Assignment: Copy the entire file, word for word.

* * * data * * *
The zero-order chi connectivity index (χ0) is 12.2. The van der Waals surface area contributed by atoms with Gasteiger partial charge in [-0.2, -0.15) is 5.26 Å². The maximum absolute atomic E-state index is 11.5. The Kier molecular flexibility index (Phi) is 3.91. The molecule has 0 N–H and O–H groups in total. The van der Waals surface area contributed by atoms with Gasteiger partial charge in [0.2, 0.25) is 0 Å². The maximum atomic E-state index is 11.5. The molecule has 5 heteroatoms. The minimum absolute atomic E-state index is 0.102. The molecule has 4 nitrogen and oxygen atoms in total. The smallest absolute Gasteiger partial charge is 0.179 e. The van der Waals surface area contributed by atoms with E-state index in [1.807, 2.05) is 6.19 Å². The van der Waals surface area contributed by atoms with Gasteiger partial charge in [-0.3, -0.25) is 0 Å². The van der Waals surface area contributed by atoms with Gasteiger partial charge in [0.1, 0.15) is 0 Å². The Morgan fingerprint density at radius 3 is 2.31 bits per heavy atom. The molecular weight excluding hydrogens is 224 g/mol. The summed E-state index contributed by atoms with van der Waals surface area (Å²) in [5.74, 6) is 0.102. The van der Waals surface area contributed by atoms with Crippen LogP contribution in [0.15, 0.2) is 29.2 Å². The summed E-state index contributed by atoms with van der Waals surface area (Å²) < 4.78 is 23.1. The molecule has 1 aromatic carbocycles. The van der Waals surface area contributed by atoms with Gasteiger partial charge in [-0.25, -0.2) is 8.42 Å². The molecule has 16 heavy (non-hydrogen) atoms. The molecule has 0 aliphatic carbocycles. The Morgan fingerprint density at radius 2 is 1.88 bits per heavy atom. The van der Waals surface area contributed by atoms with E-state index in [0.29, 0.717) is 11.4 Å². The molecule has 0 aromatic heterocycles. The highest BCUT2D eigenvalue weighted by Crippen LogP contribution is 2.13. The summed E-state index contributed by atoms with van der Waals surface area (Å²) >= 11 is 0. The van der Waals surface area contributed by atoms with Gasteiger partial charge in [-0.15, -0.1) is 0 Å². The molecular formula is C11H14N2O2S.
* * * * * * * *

The zero-order chi connectivity index (χ0) is 12.2. The van der Waals surface area contributed by atoms with Gasteiger partial charge in [-0.2, -0.15) is 5.26 Å². The maximum absolute atomic E-state index is 11.5. The Kier molecular flexibility index (Phi) is 3.91. The molecule has 0 N–H and O–H groups in total. The van der Waals surface area contributed by atoms with Gasteiger partial charge in [0.2, 0.25) is 0 Å². The maximum atomic E-state index is 11.5. The molecule has 5 heteroatoms. The minimum absolute atomic E-state index is 0.102. The molecule has 4 nitrogen and oxygen atoms in total. The smallest absolute Gasteiger partial charge is 0.179 e. The van der Waals surface area contributed by atoms with E-state index in [1.807, 2.05) is 6.19 Å². The van der Waals surface area contributed by atoms with Gasteiger partial charge in [-0.3, -0.25) is 0 Å². The van der Waals surface area contributed by atoms with Gasteiger partial charge in [0.1, 0.15) is 0 Å². The Morgan fingerprint density at radius 3 is 2.31 bits per heavy atom. The molecular weight excluding hydrogens is 224 g/mol. The summed E-state index contributed by atoms with van der Waals surface area (Å²) in [5.74, 6) is 0.102. The van der Waals surface area contributed by atoms with Crippen LogP contribution in [0.15, 0.2) is 29.2 Å². The summed E-state index contributed by atoms with van der Waals surface area (Å²) < 4.78 is 23.1. The molecule has 1 aromatic carbocycles. The van der Waals surface area contributed by atoms with Gasteiger partial charge in [-0.25, -0.2) is 8.42 Å². The molecule has 16 heavy (non-hydrogen) atoms. The molecule has 0 aliphatic carbocycles. The Morgan fingerprint density at radius 2 is 1.88 bits per heavy atom. The van der Waals surface area contributed by atoms with E-state index in [0.29, 0.717) is 11.4 Å². The molecule has 0 aromatic heterocycles. The highest BCUT2D eigenvalue weighted by Crippen LogP contribution is 2.13. The summed E-state index contributed by atoms with van der Waals surface area (Å²) >= 11 is 0. The van der Waals surface area contributed by atoms with Gasteiger partial charge in [-0.15, -0.1) is 0 Å². The molecular formula is C11H14N2O2S.